The problem is, that there are drivers on German motorways which drive just 100 (which I think is really a bit too slow), but also drivers on the left lane with 200. So there is a big difference in speed between lots of drivers. When I am driving like 130 (my favorite speed), it's difficult to keep that speed when overtaking a slower car since there are much faster cars in the left lane. Especially on 2 by 2 - motorways it's a problem when overtaking trucks: If you keep your 130 it does not take a long time until you have a 200-driving BMW or Audi directly behind you forcing you to press the pedal and drive faster... That's also the reason why the fuel consumption is higher than for example in France: speeding - 130 - speeding - 130 ....
True, I will admit this is sometimes a disadvantage of the German Autobahn. Nevertheless i do not see in this an argument for a speedlimit. In this case, people have to wait for overtaking. If you are the one overtaking with 130 km/h, than other people have to wait for you if they were faster. You are not responsible for their fast driving, they just have to wait. It's just like Robosteve said: "it should be their responsibility to slow down".

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Originally Posted by ChrisZwolle View Post
Speeding on most Autobahns doesn't get you any faster overall. People accelerating all the time to 180 km/h have to break every few kilometers or so due to overtaking cars/trucks/buses etc. Besides speeding might be fun, it doesn't give a lot of practical reasons to speed.
Speeding doesn't work if you do it on an busy Autobahn. Speeding does work on a not so busy Autobahn like the A31, especially outside working hours. So speeding could be functional. At nighttime it can be functional for long distances.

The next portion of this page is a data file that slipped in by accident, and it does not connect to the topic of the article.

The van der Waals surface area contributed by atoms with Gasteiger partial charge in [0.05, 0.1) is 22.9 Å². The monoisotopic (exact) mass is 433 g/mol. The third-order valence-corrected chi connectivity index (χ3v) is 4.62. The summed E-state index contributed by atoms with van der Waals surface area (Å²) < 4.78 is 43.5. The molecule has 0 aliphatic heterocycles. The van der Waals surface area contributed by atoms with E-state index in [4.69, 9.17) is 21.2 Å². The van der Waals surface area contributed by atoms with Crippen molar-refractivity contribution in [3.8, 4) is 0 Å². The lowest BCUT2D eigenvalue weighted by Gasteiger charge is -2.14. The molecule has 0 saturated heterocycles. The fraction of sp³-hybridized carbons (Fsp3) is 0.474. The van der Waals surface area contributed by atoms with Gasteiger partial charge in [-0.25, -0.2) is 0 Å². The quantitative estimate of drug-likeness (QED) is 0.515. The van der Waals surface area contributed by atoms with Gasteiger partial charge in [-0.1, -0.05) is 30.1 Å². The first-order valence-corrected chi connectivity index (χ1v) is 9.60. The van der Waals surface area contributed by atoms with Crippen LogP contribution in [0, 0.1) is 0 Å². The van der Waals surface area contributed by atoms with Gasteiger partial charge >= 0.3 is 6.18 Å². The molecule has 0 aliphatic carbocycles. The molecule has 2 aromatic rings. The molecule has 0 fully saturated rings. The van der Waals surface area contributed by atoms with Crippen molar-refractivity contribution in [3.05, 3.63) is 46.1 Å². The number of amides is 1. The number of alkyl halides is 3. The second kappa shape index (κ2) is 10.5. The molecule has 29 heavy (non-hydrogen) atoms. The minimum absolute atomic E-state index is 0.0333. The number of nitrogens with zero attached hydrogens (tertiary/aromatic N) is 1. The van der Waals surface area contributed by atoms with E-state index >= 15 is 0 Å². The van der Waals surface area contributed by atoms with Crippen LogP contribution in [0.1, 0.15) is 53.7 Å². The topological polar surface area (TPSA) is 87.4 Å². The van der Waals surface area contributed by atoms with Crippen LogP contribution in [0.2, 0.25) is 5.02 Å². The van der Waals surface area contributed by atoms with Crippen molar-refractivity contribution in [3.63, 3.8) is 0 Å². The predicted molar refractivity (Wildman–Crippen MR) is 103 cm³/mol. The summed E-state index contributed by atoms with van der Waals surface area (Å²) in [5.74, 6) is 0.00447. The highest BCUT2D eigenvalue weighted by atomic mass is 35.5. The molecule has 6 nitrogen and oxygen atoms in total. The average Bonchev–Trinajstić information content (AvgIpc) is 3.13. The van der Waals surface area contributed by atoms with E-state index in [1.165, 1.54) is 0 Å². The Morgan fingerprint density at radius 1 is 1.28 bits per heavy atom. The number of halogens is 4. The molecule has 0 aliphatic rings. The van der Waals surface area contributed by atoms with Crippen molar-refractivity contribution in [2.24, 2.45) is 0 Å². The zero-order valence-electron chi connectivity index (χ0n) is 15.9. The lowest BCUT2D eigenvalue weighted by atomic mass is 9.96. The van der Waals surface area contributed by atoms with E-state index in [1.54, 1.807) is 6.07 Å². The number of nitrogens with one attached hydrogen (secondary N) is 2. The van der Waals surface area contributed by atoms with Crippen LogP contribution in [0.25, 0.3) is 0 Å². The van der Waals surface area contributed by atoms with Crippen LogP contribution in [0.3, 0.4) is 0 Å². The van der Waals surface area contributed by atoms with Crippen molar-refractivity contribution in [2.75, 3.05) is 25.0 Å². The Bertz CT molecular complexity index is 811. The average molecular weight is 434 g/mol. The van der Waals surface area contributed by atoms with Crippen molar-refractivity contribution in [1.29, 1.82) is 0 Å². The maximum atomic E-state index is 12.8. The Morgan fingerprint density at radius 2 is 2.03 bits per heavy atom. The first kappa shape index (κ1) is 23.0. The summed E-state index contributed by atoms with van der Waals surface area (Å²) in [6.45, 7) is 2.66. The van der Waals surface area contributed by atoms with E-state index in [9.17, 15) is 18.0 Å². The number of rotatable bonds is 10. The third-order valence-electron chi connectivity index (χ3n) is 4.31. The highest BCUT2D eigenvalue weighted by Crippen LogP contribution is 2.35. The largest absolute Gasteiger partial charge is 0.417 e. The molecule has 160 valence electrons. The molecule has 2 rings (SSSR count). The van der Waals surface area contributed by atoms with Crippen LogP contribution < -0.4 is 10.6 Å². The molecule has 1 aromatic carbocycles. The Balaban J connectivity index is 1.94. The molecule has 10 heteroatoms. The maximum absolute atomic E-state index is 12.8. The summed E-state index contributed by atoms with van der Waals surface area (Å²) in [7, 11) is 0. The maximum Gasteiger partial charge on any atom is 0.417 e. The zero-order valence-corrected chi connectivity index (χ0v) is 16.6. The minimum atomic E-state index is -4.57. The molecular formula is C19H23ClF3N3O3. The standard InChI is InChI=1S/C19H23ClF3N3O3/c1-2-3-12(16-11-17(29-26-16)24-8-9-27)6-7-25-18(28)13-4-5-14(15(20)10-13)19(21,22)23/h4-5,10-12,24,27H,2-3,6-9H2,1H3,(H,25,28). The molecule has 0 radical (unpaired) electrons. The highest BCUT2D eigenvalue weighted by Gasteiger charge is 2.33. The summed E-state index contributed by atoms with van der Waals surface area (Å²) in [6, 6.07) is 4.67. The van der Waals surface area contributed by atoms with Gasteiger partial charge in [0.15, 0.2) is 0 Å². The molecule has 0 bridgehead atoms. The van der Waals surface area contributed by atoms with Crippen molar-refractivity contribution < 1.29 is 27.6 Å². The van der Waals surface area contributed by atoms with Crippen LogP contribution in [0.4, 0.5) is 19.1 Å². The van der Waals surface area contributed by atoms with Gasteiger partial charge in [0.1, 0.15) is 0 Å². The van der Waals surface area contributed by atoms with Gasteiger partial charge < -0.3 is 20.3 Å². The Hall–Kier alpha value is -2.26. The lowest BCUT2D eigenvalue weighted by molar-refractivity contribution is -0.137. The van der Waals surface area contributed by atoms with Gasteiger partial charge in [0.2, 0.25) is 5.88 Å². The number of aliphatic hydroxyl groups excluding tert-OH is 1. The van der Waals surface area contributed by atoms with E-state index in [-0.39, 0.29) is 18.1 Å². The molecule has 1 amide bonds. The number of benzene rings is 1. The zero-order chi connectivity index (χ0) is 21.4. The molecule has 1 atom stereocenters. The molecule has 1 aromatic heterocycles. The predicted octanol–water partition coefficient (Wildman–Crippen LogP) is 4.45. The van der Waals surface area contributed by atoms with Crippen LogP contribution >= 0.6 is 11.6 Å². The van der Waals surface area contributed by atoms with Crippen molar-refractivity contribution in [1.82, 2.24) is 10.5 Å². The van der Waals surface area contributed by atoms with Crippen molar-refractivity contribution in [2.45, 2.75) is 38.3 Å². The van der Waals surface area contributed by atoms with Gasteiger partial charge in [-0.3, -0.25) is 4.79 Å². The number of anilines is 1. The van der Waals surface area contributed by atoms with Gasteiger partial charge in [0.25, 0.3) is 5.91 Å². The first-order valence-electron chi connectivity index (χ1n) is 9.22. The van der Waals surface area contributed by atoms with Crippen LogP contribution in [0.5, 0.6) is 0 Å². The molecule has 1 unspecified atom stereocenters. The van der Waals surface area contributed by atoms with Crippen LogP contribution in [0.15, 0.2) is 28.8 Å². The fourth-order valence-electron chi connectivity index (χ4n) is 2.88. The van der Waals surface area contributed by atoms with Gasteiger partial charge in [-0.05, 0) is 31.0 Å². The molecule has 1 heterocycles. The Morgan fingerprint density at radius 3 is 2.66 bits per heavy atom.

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Old January 17th, 2009, 05:22 PM   #1670
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If all Frech motorways were as congested as those around Paris, no one would have the idea to say driving in France is more comfortable than in Germany...
France loses much more people per driven kilometer on its roads than Germany, not only the overall road system but also and especially if you consider motorways only. You will get the same result if you compare Germany to Italy, to Spain, UK, USA, ... It's fact that the German Autobahnen belong to the safest roads on the planet.
There's no need for a general speed limit and I hope Germany will never have one.
I agree that there shouldn´t be a speedlimit and that German motorways are very save, but they are not the most confortable to drive on and that has to be admitted, too. The asphalt should be differently.
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Old January 17th, 2009, 05:26 PM   #1671
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I absolutly agree to 909!!!
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Old January 17th, 2009, 05:54 PM   #1672
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I absolutly agree to 909!!!